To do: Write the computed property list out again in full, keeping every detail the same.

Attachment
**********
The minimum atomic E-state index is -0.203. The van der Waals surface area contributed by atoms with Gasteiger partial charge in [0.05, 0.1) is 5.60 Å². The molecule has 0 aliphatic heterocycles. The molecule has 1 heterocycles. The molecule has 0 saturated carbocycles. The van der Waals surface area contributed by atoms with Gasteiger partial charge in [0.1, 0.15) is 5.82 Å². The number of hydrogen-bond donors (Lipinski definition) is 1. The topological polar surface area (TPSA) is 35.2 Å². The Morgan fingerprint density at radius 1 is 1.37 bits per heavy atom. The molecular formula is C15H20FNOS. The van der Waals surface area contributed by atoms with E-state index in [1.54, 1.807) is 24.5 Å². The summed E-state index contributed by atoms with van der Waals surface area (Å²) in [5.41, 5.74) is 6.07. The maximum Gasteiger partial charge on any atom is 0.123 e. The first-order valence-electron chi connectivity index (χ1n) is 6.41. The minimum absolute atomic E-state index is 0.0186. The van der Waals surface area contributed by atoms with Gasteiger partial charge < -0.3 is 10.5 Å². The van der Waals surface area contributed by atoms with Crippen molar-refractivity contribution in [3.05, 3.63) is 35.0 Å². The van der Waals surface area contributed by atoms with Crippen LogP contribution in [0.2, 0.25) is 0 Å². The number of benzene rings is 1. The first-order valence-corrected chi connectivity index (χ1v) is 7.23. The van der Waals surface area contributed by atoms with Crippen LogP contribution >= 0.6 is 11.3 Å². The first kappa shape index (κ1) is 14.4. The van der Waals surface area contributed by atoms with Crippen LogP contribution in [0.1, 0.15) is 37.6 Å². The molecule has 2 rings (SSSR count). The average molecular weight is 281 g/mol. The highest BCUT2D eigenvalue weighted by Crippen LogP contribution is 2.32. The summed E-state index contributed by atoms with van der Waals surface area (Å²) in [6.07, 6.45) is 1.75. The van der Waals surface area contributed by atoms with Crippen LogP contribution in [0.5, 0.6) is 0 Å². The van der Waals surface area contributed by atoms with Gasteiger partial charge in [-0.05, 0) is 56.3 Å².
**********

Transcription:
The minimum atomic E-state index is -0.203. The van der Waals surface area contributed by atoms with Gasteiger partial charge in [0.05, 0.1) is 5.60 Å². The molecule has 0 aliphatic heterocycles. The molecule has 1 heterocycles. The molecule has 0 saturated carbocycles. The van der Waals surface area contributed by atoms with Gasteiger partial charge in [0.1, 0.15) is 5.82 Å². The number of hydrogen-bond donors (Lipinski definition) is 1. The topological polar surface area (TPSA) is 35.2 Å². The Morgan fingerprint density at radius 1 is 1.37 bits per heavy atom. The molecular formula is C15H20FNOS. The van der Waals surface area contributed by atoms with E-state index in [1.54, 1.807) is 24.5 Å². The summed E-state index contributed by atoms with van der Waals surface area (Å²) in [5.41, 5.74) is 6.07. The maximum Gasteiger partial charge on any atom is 0.123 e. The first-order valence-electron chi connectivity index (χ1n) is 6.41. The minimum absolute atomic E-state index is 0.0186. The van der Waals surface area contributed by atoms with Gasteiger partial charge < -0.3 is 10.5 Å². The van der Waals surface area contributed by atoms with Crippen molar-refractivity contribution in [3.05, 3.63) is 35.0 Å². The van der Waals surface area contributed by atoms with Crippen LogP contribution in [0.2, 0.25) is 0 Å². The number of benzene rings is 1. The first-order valence-corrected chi connectivity index (χ1v) is 7.23. The van der Waals surface area contributed by atoms with Crippen LogP contribution >= 0.6 is 11.3 Å². The first kappa shape index (κ1) is 14.4. The van der Waals surface area contributed by atoms with Crippen LogP contribution in [0.1, 0.15) is 37.6 Å². The molecule has 2 rings (SSSR count). The average molecular weight is 281 g/mol. The highest BCUT2D eigenvalue weighted by Crippen LogP contribution is 2.32. The summed E-state index contributed by atoms with van der Waals surface area (Å²) in [6.07, 6.45) is 1.75. The van der Waals surface area contributed by atoms with Crippen LogP contribution in [0.5, 0.6) is 0 Å². The van der Waals surface area contributed by atoms with Gasteiger partial charge in [-0.05, 0) is 56.3 Å².